#NewFaces: Emily Seale-Jones


 

In our constantly connected world, it sometimes becomes hard to find inspiring, new individuals to follow, however with our #NewFaces series, we always try to highlight inspiring women across the globe. One such exemplary role model is Emily Seale Jones, an actress dedicated to her craft. Donning the hats of actor, director and writer, Emily’s passion for the world of screen has resulted in her doing some impeccable work throughout her career; like the BAFTA-nominated short film ‘Ralph’ and the award-winning web series ‘Frankie and Emma’.

Catching up with the talented beauty, we decided to sit down with Emily to discuss her acting journey, sources of inspiration & the art of embracing your true self in your career.

 


 

Emily Seale-Jones

Photo: Courtesy of Emily Seale-Jones

 

The Acting Journey Thus Far

 

Emily: I grew up in film, my father is a film composer, my eldest brother is a focus puller and my other brother is a writer/ director and so I was always supported and encouraged to follow my passion, which has always been acting. When I was very young I would do impressions of characters from my dads films, I enjoyed the feeling of pretending to be someone else.
¬†And I just loved film, I’m a total film nerd.
At the age of 14 I was scouted to join an acting agency and so alongside my academic career I began going on auditions.
My parents were very clear with me from the beginning that they wanted me to finish school and get my A levels and then I could apply for Drama schools and commit all of my time to acting, which is what I did.
After attending drama school in London and then going to study method acting at the Lee Strasberg theatre and Film Institute in New York I began working and so far I have been lucky enough to work on some incredible projects.
I think it really helped that I was never under any illusions about this industry and what it would take to establish and maintain a successful career within it. But you have to love the highs enough to withstand the lows and you have to stick at it because having been in this industry for over ten years now, the majority of people who ‘don’t make it’ are the ones who have dropped out of it because they couldn’t handle the lows and there are a lot of lows or they couldn’t handle the waiting. There are of course those few who do become successful over night but they are the anomaly¬†not the rule.

 

The Many Sources of Inspiration

 

Emily: It’s important to me that the project has soul and by that I mean, I am either looking for the story, or character, or the overall message/ theme to resonate with me, something I can connect to on a personal level and that I feel will affect other people as well.
Having said that there have been projects that I have agreed to, based purely on the director or writer attached to the project and my desire to work with inspiring artists.

 

The Impact of Social Media

 

Emily: Social media has impacted my career in one way alone – when I audition or am lined up for a role now, I am not only judged for; my acting skill, my credentials, how personable I am and how I look, I am now (often but not always) judged on how many followers I have and how much ‘influence’ I have. At the end of the day this is a business and if you as an actor bring ‘with you’ a guaranteed audience then you are a bigger asset to the project and therefore more likely to get the role over someone who is on the same level as you in all the other areas, but has half as many followers as you do.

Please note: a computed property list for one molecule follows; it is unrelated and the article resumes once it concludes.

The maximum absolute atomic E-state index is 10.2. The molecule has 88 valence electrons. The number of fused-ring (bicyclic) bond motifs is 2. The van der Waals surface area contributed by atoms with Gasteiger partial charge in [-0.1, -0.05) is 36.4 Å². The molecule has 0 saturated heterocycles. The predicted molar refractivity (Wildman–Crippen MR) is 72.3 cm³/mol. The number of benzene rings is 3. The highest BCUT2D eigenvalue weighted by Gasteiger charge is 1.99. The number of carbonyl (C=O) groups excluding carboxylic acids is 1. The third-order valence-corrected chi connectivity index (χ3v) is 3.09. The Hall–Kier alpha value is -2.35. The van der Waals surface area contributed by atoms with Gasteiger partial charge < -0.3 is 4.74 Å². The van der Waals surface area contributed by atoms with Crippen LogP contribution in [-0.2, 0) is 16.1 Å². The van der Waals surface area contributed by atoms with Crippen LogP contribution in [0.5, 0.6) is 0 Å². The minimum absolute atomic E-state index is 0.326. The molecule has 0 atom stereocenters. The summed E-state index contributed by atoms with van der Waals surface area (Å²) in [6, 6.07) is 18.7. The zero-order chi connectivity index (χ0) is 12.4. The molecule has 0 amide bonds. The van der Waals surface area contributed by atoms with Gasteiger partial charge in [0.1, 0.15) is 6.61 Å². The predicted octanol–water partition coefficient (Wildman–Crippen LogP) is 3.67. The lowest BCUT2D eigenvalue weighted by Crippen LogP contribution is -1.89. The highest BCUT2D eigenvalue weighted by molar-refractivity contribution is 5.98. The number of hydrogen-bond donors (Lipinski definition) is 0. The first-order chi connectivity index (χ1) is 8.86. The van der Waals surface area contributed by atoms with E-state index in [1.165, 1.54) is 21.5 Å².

An Usual Day in Emily’s Life

 

Emily: After tons of coffee I write for a few hours (I’m an actor/ writer/ director). If I’m preparing for a project, I will then learn lines/ do character work/ read a script and then I make sure I run, its my meditation and a way of getting out of my head.
Tto be honest, I never have an ‘usual day’, the thing about this work is that every day is different even if its only slight. I am always writing when I have time off from acting but when I am acting on a project I could be working on a script for hours then sitting for hours in hair and make up and then going on set to shoot for an hour at 4 in the morning or I could be trekking through the South African Wilderness at dawn in order to get a shot of the sun rising across the desert (that was an amazing shoot for the film ‘To Tokyo’ that will be out next year). That’s one of the reasons I love it, my life is totally unpredictable.

 

The Insider Tip for Aspiring Actors

 

Emily: Never try to become an idea of what a successful actor is (if that make sense). Look at who you are and what you like and what you want and do that. Be that, 100 percent, because after the skill people are looking for a person that is reliable and confident within themselves, someone who will simply come in on time and do their job. Also don’t give up; if you love acting and you are able to keep at it, just don’t give up.

 

Emily Seale-Jones

Photo: Courtesy of Emily Seale-Jones

 


 

Follow Emily Seale-Jones: @emilysealejones